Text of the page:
If you're used to eating chicken Parmesan, use thin slices of eggplant instead of the chicken. If you're looking for something closer to the texture of a real hamburger, try a veggie burger. Because they are lower in or free of animal products, vegetarian diets are low in total and saturated fat and cholesterol.
Make sure you're getting enough iron, vitamin B12, zinc, calcium, and vitamin D, especially if you're on a vegan diet.
If you eat milk, cheese, or yogurt, you probably get enough calcium to keep your bones strong.
Although zinc is found in many vegetarian foods, it is not as well absorbed as meat-based zinc.


Omega-3 fatty acids are good fats that may help lower blood pressure, improve heart health, and stave off age-related dementia. However, after correcting for other risk factors for heart disease in their large, multi-ethnic study group, the researchers did not find an association between low vitamin D and cardiovascular events in their black and Hispanic study participants.
The senior author is Ian deBoer, University of Washington assistant professor of medicine, Division of Nephrology.
She said these genes have been identified, but at present scientists haven’t determined how gene variation influences susceptibility to the adverse effects of low vitamin D. MESA is a major, long-term medical research effort supported by the National Heart Lung and Blood Institute, part of the National Institutes of Health. The mean age of participants at the start of the study was 62 (range 45 to 84 years) and slightly more than half were women.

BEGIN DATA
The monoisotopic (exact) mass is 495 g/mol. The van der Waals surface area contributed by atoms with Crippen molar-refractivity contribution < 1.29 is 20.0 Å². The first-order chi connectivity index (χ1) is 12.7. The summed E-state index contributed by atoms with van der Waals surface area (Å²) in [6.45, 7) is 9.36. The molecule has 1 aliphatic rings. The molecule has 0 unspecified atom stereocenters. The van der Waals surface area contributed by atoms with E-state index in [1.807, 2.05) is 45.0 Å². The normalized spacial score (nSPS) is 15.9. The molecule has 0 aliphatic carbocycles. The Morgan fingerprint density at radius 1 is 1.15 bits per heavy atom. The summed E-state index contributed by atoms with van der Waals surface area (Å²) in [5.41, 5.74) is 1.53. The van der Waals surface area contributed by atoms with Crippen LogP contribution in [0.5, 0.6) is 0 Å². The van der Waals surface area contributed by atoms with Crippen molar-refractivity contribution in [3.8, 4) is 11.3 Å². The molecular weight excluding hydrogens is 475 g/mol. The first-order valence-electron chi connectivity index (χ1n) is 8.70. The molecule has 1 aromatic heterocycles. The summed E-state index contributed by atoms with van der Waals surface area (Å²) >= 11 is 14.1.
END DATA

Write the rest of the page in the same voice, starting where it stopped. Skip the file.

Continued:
Such multi-ethnic studies would help prevent cases where findings from one group are incorrectly applied to other groups. Just make sure you're getting enough calories from a wide variety of nuts, seeds, legumes, and grains. Many studies have shown that vegetarians  are less likely to get certain diseases such as heart disease and type 2 diabetes. But if you decide to go vegan -- you don't any animal products -- you'll need other sources of calcium.
You can also get iron from leafy green vegetables, cooked dry beans, tofu, and fortified cereals or grains. This vitamin is found only in some fortified foods and in foods made from animals, such as meats, eggs, and milk products. Doing it 1 or 2 days a week can help you cut back on saturated fats and cholesterol, and give you more fruits and vegetables. It is intended for general informational purposes only and does not address individual circumstances.